EE: F1N4NC1NG CL1M47E CH4NGE Credit: iStockphoto


Even though we live in a world ruled by the economy and the market, it is difficult to set a numerical value to natural resources and the impact of human activities on our planet, mainly because they are unprecedented resources to humanity that have a socio-cultural value and are often life-essential.

How ever, environmental degradation and excessive consumption of recourses are a reality that must be addressed in one way or another and therefore “there is a need to advance the understanding of the options used to raise new sources of international climate finance and to engage policymakers and stakeholders to make the case for scaling up predictable finance. There is also need to increase national debates on how to operationalize innovative sources of climate finance.”

This idea provided by the Report on the workshops of the work programme on long-term finance on the 18th COP session of UNFCCC, definitely leads me to reflect about, how is the issue of financing climate change currently faced worldwide?

It is known that many sources of funding both private and public are now being applied, among which are: policy incentives and agreements, risk management, carbon taxes, cap and trade systems, loans and other voluntary systems. Even though billionaire quantities have been raised up, neither money nor programs have been sufficiently effective to face the increasing green house gases (GHG) emissions, excessive consumption of resources, the destruction of natural environments and the social consequences.

According to the Emission Gap Report 2012, the total amount of GHG emissions have risen from 40 Gt in the year 2000 to 50.1 Gt in 2010 and could go up to 58 Gt by 2020. “The report estimates that there are potentially large emissions reductions possible—in a mid-range of 17 Gt of CO2 equivalents—from sectors such as buildings, power generation and transport that can more than bridge the gap by 2020.”

It is possible to foresee then that the shift to a future more respectful with the environment that ensures the viability of not only economic activities but of natural and human life, is possible.


Next steps?

After concluding its 18th sessions the Conference of the Parties decided “to extend  the work program on long-term finance for one year to the end of 2013, with the aim of informing developed country Parties in their efforts to identify pathways for mobilizing the scaling up of climate finance to USD $100 billion per year by 2020 from public, private and altemative sources in the context of meaningful mitigation actions and transparency on implementation, and informing Parties in enhancing their enabling environments and policy frameworks to facilitate the mobilization and effective deployment of climate finance in developing countries”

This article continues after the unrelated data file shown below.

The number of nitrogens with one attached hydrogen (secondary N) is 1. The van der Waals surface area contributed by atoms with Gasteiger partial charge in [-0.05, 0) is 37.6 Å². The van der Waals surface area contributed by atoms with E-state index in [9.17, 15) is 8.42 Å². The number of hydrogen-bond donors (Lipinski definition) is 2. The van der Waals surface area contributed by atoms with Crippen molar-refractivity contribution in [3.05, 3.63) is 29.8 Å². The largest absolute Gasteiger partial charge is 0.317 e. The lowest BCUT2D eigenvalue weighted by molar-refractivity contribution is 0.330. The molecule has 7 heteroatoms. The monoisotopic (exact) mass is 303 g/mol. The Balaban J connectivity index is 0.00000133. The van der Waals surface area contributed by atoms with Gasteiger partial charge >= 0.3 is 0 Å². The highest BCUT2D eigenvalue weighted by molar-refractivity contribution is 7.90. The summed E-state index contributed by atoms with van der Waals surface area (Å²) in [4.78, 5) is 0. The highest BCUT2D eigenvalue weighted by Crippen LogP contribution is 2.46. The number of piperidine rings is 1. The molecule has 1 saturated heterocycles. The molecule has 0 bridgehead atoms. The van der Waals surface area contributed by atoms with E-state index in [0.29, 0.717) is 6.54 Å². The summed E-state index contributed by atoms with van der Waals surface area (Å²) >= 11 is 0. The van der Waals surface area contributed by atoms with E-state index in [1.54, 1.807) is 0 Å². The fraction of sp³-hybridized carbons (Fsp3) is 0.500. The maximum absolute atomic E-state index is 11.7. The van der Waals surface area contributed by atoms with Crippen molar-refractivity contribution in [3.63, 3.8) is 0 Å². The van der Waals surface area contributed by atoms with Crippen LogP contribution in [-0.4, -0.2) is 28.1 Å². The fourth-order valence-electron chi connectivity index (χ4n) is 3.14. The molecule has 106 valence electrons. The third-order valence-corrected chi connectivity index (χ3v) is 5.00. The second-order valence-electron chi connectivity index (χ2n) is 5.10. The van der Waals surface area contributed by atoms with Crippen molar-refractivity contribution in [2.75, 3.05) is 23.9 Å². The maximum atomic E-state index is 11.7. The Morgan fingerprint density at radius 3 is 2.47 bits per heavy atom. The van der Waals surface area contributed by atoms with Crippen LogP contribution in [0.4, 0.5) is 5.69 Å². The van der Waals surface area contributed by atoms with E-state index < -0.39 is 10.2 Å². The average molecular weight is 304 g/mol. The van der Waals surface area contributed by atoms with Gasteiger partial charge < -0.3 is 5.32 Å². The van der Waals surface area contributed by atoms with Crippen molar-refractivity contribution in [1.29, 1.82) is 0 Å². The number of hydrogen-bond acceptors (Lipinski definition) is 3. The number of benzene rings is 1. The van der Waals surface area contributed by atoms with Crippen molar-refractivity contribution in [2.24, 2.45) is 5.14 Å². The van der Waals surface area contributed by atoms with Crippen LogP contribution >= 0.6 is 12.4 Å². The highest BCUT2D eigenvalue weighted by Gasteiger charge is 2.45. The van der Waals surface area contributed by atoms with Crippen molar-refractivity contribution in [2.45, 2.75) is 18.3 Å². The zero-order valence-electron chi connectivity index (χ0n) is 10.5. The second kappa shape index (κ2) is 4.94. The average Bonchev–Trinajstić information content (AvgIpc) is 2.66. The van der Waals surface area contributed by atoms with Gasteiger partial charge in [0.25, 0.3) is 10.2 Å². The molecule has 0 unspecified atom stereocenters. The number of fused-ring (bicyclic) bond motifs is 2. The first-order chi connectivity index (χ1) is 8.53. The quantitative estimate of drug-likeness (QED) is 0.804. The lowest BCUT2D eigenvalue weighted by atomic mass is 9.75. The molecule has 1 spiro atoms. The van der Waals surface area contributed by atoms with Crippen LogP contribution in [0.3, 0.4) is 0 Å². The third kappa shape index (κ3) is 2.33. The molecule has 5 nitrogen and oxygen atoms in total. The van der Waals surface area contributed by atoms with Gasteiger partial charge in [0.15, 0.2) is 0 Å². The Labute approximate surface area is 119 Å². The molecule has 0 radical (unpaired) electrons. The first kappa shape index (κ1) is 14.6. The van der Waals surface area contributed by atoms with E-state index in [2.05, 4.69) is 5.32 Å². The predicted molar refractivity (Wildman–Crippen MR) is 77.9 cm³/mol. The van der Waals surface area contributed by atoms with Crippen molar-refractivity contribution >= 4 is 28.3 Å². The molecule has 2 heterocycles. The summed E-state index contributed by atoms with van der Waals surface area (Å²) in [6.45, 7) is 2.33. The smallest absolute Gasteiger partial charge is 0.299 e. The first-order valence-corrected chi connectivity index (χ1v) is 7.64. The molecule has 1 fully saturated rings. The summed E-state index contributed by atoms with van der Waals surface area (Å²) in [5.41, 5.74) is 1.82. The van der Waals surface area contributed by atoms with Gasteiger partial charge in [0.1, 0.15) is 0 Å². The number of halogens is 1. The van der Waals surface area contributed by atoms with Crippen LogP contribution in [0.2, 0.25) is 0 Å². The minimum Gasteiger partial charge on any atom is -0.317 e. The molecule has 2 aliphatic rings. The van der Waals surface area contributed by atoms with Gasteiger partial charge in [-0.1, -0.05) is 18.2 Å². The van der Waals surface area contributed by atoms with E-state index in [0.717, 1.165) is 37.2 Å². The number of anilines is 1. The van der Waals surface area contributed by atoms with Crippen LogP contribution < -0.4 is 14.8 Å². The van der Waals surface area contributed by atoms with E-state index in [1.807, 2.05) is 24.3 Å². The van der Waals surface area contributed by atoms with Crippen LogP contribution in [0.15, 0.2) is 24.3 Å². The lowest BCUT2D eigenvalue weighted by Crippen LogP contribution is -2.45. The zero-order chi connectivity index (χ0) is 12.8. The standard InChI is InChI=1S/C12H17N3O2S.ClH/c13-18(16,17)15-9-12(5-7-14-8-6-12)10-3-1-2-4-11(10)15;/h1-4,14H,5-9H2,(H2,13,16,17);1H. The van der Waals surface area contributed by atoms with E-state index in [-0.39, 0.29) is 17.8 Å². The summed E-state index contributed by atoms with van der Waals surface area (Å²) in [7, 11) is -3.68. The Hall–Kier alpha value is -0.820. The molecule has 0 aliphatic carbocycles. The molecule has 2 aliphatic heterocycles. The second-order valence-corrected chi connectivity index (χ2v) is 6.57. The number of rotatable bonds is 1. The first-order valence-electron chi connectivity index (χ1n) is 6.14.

In theory the approach is positive as it increases the monetary targets in fundraising, as well as extending the program for another year at least, and for the involvement of private-public sector and alternative sources in order to reach “meaningful mitigation actions and transparency on implementation”.

However when analyzing the global context in which hundreds of laws and rules are being adopted, implementation appears a real challenge in the way to achieve mitigation and significant changes that are not yet a reality. We are facing legal systems that vary from country to country and often involve major barrier to the implementation of programs.

It seems to me that governments worldwide should include or reinforce the in their agendas the issue of the environment and in particular climate change, in order to make it a priority. However, as it is a problem extensive to business and society it’s necessary to adopt measures to enable the monetary contribution of all actors.

The debate, beyond the conclusions on meetings like DOHA 2012, must be grounded in each country in order to find the most innovative solutions adapted to their legislation and culture.


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